I’m disappointed that they are not, perhaps, more “cutting edge”, i.e. traditional. We all KNOW how to cruise the internet and go to church. We all KNOW how to go about our daily jobs, confession, repentance, striving for simplicity…my main thought is: how are these monks substantially different from me, and how is THIS a challenge for me as a layperson, other than the fact that they have access to daily coroporate prayer services, and I don’t, and the fact that their fast is perhaps stricter?

    I read the article, and thought to myself: Wow, that much built in time to read and study! Sign me up!

    Unless the article is leaving something huge out, it sounds just so…cushy. I mean…cheesecake and prayers…how much better does it get?

    I guess it might boil down to the question: What is monasticism, and how does it look in the American context? And perhaps these monks have done a great job with that. But as one who chafes in the “american context” and longs for something different, I dunno…Grace is good, I suppose. And hair shirts ARE itchy….

  4. basil Says:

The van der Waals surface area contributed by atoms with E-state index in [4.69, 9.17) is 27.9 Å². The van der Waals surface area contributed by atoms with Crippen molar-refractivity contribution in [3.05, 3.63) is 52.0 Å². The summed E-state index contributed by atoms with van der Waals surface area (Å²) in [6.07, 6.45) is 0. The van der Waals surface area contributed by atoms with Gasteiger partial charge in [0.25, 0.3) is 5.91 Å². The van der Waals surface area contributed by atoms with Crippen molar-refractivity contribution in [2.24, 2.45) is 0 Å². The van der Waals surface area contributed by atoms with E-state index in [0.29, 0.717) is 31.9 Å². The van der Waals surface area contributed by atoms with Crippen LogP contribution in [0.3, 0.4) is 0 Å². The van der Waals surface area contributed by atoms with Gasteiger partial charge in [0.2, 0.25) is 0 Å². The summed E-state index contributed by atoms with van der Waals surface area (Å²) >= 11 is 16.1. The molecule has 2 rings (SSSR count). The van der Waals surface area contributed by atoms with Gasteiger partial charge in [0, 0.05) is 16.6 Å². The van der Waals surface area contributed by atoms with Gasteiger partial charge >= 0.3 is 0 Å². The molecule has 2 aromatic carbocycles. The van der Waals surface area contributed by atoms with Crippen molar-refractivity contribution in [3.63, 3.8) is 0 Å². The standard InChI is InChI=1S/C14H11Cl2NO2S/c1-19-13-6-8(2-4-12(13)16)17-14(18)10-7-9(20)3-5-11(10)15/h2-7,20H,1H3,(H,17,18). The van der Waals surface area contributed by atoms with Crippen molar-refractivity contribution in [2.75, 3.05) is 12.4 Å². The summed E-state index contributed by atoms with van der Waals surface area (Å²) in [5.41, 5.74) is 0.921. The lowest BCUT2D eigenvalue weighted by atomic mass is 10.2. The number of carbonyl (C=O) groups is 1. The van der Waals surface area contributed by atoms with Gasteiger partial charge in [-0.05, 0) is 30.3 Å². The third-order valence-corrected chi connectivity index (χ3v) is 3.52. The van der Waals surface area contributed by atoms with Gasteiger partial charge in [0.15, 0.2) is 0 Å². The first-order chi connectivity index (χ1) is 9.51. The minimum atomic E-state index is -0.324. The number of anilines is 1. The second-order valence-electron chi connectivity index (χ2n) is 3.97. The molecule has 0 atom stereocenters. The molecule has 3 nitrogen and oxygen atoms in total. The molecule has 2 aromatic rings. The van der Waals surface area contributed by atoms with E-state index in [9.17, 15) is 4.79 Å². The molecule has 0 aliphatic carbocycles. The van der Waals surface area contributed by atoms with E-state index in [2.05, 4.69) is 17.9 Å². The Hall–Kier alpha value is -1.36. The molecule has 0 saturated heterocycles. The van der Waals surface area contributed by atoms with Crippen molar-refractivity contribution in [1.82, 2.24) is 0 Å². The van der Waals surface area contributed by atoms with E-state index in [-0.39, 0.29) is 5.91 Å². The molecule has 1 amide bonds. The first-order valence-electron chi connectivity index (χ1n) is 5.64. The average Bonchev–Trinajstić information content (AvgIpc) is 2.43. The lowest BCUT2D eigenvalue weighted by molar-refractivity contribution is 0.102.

You might want to look at In the Spirit of Happiness to get a good idea of their vision of monasticism.

    To answer the question of what’s monastic about it: They are cenobites, which means they believe the dynamics of community are what is most productive of Christian character. Imagine the most annoying person you’ve ever known. Now imagine you live with them. You have different bedrooms (cells), but you share a shower, you eat meals together, you pray together, you work together. No matter what you do, you still find them annoying. No matter what they do, it’s annoying. And neither of you can leave, because your monastic vows keep you in the same Monastery. How you learn to love each other is what cenobitic monasticism is all about.

    I, too, think the culture is more in need of a monasticism that looks monastic. I agree with you there. OTOH, the ingrown subculture of Orthodoxy may be in need of monks who break people’s stereotypes. (Remember, the stuff that makes people mad isn’t in this article. ;-))

  5. Erich Says:

    Hehehe, I’m glad they were unhappy about the election results. If God doesn’t smite them, maybe he won’t smite me!

  6. alana Says:

    How, then, is a cynobetic community different from a family? …oh, yeah, I see….IT’S NOT! You see, the come out a cute and cuddly…or red and wrinkly, but then they manifest their very own personalities, idiosyncracies, and not only do you have to get along with them…they have to learn to get along with each other, while you learn to patiently guide them through the process.

    Birth control has done a serious disservice to the “monastic” spirit of the family, I say!